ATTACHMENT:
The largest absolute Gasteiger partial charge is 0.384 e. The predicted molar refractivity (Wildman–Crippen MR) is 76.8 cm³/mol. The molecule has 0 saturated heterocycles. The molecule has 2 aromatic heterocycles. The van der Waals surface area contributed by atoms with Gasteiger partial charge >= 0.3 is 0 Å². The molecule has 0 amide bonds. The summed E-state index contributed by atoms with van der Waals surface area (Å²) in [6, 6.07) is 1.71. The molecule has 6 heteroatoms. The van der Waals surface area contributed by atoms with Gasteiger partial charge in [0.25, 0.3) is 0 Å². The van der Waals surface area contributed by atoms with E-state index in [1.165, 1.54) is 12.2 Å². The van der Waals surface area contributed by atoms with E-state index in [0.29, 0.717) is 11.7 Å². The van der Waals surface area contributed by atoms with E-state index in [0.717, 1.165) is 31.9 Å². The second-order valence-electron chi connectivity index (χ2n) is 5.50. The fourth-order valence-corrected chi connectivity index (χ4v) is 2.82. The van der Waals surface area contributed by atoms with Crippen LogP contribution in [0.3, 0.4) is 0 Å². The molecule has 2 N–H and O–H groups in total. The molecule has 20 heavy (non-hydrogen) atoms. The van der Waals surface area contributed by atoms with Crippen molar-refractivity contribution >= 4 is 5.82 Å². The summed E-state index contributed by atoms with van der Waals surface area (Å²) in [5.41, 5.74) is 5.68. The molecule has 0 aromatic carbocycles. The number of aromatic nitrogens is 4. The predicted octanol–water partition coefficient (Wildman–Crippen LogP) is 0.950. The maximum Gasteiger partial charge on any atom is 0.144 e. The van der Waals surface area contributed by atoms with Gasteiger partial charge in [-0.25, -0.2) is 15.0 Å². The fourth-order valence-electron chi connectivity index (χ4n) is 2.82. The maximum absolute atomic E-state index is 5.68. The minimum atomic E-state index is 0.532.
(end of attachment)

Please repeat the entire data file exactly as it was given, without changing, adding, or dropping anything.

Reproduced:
The largest absolute Gasteiger partial charge is 0.384 e. The predicted molar refractivity (Wildman–Crippen MR) is 76.8 cm³/mol. The molecule has 0 saturated heterocycles. The molecule has 2 aromatic heterocycles. The van der Waals surface area contributed by atoms with Gasteiger partial charge >= 0.3 is 0 Å². The molecule has 0 amide bonds. The summed E-state index contributed by atoms with van der Waals surface area (Å²) in [6, 6.07) is 1.71. The molecule has 6 heteroatoms. The van der Waals surface area contributed by atoms with Gasteiger partial charge in [0.25, 0.3) is 0 Å². The van der Waals surface area contributed by atoms with E-state index in [1.165, 1.54) is 12.2 Å². The van der Waals surface area contributed by atoms with E-state index in [0.29, 0.717) is 11.7 Å². The van der Waals surface area contributed by atoms with E-state index in [0.717, 1.165) is 31.9 Å². The second-order valence-electron chi connectivity index (χ2n) is 5.50. The fourth-order valence-corrected chi connectivity index (χ4v) is 2.82. The van der Waals surface area contributed by atoms with Crippen LogP contribution in [0.3, 0.4) is 0 Å². The molecule has 2 N–H and O–H groups in total. The molecule has 20 heavy (non-hydrogen) atoms. The van der Waals surface area contributed by atoms with Crippen molar-refractivity contribution >= 4 is 5.82 Å². The summed E-state index contributed by atoms with van der Waals surface area (Å²) in [5.41, 5.74) is 5.68. The molecule has 0 aromatic carbocycles. The number of aromatic nitrogens is 4. The predicted octanol–water partition coefficient (Wildman–Crippen LogP) is 0.950. The maximum Gasteiger partial charge on any atom is 0.144 e. The van der Waals surface area contributed by atoms with Gasteiger partial charge in [-0.25, -0.2) is 15.0 Å². The fourth-order valence-electron chi connectivity index (χ4n) is 2.82. The maximum absolute atomic E-state index is 5.68. The minimum atomic E-state index is 0.532.